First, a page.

Dr. Weiss also highlighted international studies conducted or under way in Canada, Germany, The Netherlands, and New Zealand. She noted that international research allows scientists to take advantage of natural experiments in marijuana control, prevention, and treatment.

Report on UNGASS and UNODC

Elizabeth Sáenz, M.D., M.P.H.D.C., MSc., works with the United Nations Office on Drugs and Crime (UNODC) to develop and promote adoption of evidence-based drug treatment programs and policies. She reported on the international drug control system and the recent United Nations General Assembly Special Session (UNGASS) on the World Drug Problem, which adopted goals that highlight drug demand reduction, the International Standards of Treatment of Drug Use Disorders, and evidence-based drug prevention and treatment of substance use disorders.

Dr. Saenz outlined UNODC programs that provide advocacy and policy support, build capacity, improve drug treatment services, conduct assessments, collect data, and develop technical tools. She described how UNODC fosters a continuous dialogue between researchers, policymakers, and treatment providers and stressed that UNODC works to help nations recognize drug use disorders as health problems; address circumstances, conditions, and vulnerabilities that contribute to substance use; and stop discrimination and stigma.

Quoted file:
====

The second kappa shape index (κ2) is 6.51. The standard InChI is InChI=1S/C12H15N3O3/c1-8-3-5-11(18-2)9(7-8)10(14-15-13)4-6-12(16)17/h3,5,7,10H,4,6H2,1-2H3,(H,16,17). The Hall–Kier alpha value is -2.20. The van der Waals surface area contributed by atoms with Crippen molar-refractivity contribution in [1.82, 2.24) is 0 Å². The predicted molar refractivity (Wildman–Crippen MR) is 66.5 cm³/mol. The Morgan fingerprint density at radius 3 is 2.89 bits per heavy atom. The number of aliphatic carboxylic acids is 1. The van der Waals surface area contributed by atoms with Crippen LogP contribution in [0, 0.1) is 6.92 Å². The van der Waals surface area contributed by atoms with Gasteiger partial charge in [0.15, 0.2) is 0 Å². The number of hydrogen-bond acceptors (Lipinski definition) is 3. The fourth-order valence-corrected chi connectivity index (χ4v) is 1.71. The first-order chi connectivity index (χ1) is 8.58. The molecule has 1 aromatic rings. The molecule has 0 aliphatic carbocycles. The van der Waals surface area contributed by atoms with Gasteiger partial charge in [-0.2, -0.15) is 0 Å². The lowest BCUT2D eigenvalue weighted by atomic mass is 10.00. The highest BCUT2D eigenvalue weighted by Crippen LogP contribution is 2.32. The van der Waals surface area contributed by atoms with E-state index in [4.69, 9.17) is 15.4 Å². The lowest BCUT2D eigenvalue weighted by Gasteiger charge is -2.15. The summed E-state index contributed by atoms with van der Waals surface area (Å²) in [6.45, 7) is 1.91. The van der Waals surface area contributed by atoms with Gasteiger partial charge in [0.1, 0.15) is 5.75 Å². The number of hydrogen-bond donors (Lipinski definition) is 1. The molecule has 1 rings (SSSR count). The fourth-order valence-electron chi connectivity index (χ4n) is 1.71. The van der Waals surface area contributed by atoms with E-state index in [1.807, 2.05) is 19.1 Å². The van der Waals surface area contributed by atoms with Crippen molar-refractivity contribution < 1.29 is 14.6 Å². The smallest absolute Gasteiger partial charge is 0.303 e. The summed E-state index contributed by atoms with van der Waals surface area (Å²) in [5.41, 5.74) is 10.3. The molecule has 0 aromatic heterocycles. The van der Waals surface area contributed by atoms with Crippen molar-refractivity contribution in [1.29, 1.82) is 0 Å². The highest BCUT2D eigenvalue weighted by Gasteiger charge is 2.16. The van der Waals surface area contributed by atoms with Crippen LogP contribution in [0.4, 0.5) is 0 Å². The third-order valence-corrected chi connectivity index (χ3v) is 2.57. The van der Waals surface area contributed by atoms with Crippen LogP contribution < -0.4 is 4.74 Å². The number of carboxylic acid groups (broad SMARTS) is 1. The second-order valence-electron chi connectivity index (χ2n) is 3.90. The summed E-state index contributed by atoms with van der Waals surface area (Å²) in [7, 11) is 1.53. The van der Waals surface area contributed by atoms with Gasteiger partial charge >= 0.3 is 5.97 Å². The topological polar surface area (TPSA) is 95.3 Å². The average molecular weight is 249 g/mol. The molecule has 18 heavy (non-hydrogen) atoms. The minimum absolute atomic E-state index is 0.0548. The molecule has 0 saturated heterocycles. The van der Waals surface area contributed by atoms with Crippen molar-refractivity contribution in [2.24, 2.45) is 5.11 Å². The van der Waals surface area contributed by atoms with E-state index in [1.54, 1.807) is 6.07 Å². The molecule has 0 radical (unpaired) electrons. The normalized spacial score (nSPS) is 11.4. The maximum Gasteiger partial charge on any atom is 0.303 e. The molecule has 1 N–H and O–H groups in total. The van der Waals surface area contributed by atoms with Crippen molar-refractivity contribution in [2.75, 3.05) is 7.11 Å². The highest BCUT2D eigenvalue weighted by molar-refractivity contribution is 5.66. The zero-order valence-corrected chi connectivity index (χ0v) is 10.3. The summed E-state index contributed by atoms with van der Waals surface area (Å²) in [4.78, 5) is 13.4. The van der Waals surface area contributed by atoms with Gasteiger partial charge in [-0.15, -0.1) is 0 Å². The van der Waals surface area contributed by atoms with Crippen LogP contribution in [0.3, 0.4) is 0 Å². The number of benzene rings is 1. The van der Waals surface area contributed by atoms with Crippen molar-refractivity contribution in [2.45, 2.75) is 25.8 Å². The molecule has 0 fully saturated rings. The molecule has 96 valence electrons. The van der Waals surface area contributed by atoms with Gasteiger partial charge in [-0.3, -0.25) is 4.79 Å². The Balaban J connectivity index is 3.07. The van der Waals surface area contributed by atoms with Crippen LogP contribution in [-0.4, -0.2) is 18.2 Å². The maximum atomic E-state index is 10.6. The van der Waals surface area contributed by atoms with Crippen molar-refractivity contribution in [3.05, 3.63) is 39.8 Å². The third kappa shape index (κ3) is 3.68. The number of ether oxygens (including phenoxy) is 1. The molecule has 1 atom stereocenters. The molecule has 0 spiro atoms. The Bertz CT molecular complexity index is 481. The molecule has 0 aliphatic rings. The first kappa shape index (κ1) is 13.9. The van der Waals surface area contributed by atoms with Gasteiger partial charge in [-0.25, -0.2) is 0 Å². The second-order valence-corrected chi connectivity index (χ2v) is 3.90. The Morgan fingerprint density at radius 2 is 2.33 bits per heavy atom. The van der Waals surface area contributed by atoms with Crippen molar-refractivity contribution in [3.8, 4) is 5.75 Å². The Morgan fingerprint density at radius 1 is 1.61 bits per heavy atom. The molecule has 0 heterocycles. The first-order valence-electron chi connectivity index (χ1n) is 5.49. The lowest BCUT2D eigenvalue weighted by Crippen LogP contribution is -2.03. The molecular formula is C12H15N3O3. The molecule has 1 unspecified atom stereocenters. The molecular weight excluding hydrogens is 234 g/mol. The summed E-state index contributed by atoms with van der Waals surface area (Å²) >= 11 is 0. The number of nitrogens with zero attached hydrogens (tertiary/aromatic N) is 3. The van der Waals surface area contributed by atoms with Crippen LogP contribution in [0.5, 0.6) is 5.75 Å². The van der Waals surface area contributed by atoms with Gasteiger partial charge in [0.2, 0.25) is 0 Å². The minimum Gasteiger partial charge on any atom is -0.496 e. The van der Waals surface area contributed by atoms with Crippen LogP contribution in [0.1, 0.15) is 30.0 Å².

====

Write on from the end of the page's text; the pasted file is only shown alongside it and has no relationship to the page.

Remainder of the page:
Panel Discussions

Three panel discussions focused on “new” psychoactive substances, international efforts to educate physicians to treat addiction, and globalization and health consequences of waterpipe tobacco.

The “new” psychoactive substances (NPS) situation is constantly changing. Jane Maxwell, Ph.D., a research professor at the University of Texas at Austin, is developing use estimation techniques for new psychoactive substances. She chaired a session to provide an overview on NPS use and emerging trends around the world that also included presentations by Paul Griffiths, M.Sc., European Monitoring Centre on Drugs and Drug Addiction; Michael Farrell, FRCP, FRCPsych, University of New South Wales, Australia; and Mustafa al’Absi, Ph.D., University of Minnesota Medical School.